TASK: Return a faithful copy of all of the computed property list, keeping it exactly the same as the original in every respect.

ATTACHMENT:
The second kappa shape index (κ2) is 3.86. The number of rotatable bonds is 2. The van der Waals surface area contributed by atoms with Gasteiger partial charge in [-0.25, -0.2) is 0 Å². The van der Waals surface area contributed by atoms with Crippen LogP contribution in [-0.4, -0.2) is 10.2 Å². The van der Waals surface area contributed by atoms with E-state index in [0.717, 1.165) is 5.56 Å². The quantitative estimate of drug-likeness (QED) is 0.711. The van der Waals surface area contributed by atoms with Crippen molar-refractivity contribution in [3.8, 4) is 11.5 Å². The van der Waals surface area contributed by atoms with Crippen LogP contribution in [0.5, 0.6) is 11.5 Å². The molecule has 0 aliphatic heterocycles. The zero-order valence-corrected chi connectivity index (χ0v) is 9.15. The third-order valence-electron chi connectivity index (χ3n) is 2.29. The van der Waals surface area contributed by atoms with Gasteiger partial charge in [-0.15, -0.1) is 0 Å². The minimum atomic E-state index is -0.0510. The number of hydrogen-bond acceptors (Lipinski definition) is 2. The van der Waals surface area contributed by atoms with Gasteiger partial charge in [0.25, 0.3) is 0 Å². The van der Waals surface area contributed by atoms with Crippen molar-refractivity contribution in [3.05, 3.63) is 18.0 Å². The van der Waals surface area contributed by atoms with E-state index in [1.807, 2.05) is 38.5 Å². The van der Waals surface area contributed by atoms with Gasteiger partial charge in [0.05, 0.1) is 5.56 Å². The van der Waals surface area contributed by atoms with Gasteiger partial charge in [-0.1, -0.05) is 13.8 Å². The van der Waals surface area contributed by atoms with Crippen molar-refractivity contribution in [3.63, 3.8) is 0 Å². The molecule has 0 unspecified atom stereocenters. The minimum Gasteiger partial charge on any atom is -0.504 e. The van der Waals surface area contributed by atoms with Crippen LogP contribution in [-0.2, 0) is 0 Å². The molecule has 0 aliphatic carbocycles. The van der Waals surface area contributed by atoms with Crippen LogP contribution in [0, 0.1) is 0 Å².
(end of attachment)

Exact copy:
The second kappa shape index (κ2) is 3.86. The number of rotatable bonds is 2. The van der Waals surface area contributed by atoms with Gasteiger partial charge in [-0.25, -0.2) is 0 Å². The van der Waals surface area contributed by atoms with Crippen LogP contribution in [-0.4, -0.2) is 10.2 Å². The van der Waals surface area contributed by atoms with E-state index in [0.717, 1.165) is 5.56 Å². The quantitative estimate of drug-likeness (QED) is 0.711. The van der Waals surface area contributed by atoms with Crippen molar-refractivity contribution in [3.8, 4) is 11.5 Å². The van der Waals surface area contributed by atoms with Crippen LogP contribution in [0.5, 0.6) is 11.5 Å². The molecule has 0 aliphatic heterocycles. The zero-order valence-corrected chi connectivity index (χ0v) is 9.15. The third-order valence-electron chi connectivity index (χ3n) is 2.29. The van der Waals surface area contributed by atoms with Gasteiger partial charge in [-0.15, -0.1) is 0 Å². The minimum atomic E-state index is -0.0510. The number of hydrogen-bond acceptors (Lipinski definition) is 2. The van der Waals surface area contributed by atoms with Gasteiger partial charge in [0.25, 0.3) is 0 Å². The van der Waals surface area contributed by atoms with Crippen molar-refractivity contribution in [3.05, 3.63) is 18.0 Å². The van der Waals surface area contributed by atoms with E-state index in [1.807, 2.05) is 38.5 Å². The van der Waals surface area contributed by atoms with Gasteiger partial charge in [0.05, 0.1) is 5.56 Å². The van der Waals surface area contributed by atoms with Gasteiger partial charge in [-0.1, -0.05) is 13.8 Å². The van der Waals surface area contributed by atoms with Crippen molar-refractivity contribution in [3.63, 3.8) is 0 Å². The molecule has 0 unspecified atom stereocenters. The minimum Gasteiger partial charge on any atom is -0.504 e. The van der Waals surface area contributed by atoms with Crippen LogP contribution in [-0.2, 0) is 0 Å². The molecule has 0 aliphatic carbocycles. The van der Waals surface area contributed by atoms with Crippen LogP contribution in [0, 0.1) is 0 Å².